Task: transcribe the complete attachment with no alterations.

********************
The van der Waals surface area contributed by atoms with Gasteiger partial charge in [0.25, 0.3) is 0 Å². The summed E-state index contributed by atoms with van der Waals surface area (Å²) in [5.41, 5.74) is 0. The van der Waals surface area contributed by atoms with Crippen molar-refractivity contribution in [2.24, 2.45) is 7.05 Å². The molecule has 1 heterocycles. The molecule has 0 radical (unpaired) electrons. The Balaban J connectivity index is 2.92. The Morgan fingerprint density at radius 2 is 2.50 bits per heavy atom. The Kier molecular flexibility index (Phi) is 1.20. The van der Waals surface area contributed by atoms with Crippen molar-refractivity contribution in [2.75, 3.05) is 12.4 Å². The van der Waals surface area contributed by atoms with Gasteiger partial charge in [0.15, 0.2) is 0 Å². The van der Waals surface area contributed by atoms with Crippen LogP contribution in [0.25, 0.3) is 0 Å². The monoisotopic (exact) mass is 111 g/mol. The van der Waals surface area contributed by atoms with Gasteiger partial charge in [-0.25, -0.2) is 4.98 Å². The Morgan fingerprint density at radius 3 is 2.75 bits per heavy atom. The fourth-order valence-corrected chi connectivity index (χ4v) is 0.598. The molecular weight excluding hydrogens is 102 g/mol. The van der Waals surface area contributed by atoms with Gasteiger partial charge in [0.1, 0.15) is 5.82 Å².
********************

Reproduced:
The van der Waals surface area contributed by atoms with Gasteiger partial charge in [0.25, 0.3) is 0 Å². The summed E-state index contributed by atoms with van der Waals surface area (Å²) in [5.41, 5.74) is 0. The van der Waals surface area contributed by atoms with Crippen molar-refractivity contribution in [2.24, 2.45) is 7.05 Å². The molecule has 1 heterocycles. The molecule has 0 radical (unpaired) electrons. The Balaban J connectivity index is 2.92. The Morgan fingerprint density at radius 2 is 2.50 bits per heavy atom. The Kier molecular flexibility index (Phi) is 1.20. The van der Waals surface area contributed by atoms with Crippen molar-refractivity contribution in [2.75, 3.05) is 12.4 Å². The van der Waals surface area contributed by atoms with Gasteiger partial charge in [0.15, 0.2) is 0 Å². The van der Waals surface area contributed by atoms with Crippen LogP contribution in [0.25, 0.3) is 0 Å². The monoisotopic (exact) mass is 111 g/mol. The van der Waals surface area contributed by atoms with Gasteiger partial charge in [-0.25, -0.2) is 4.98 Å². The Morgan fingerprint density at radius 3 is 2.75 bits per heavy atom. The fourth-order valence-corrected chi connectivity index (χ4v) is 0.598. The molecular weight excluding hydrogens is 102 g/mol. The van der Waals surface area contributed by atoms with Gasteiger partial charge in [0.1, 0.15) is 5.82 Å².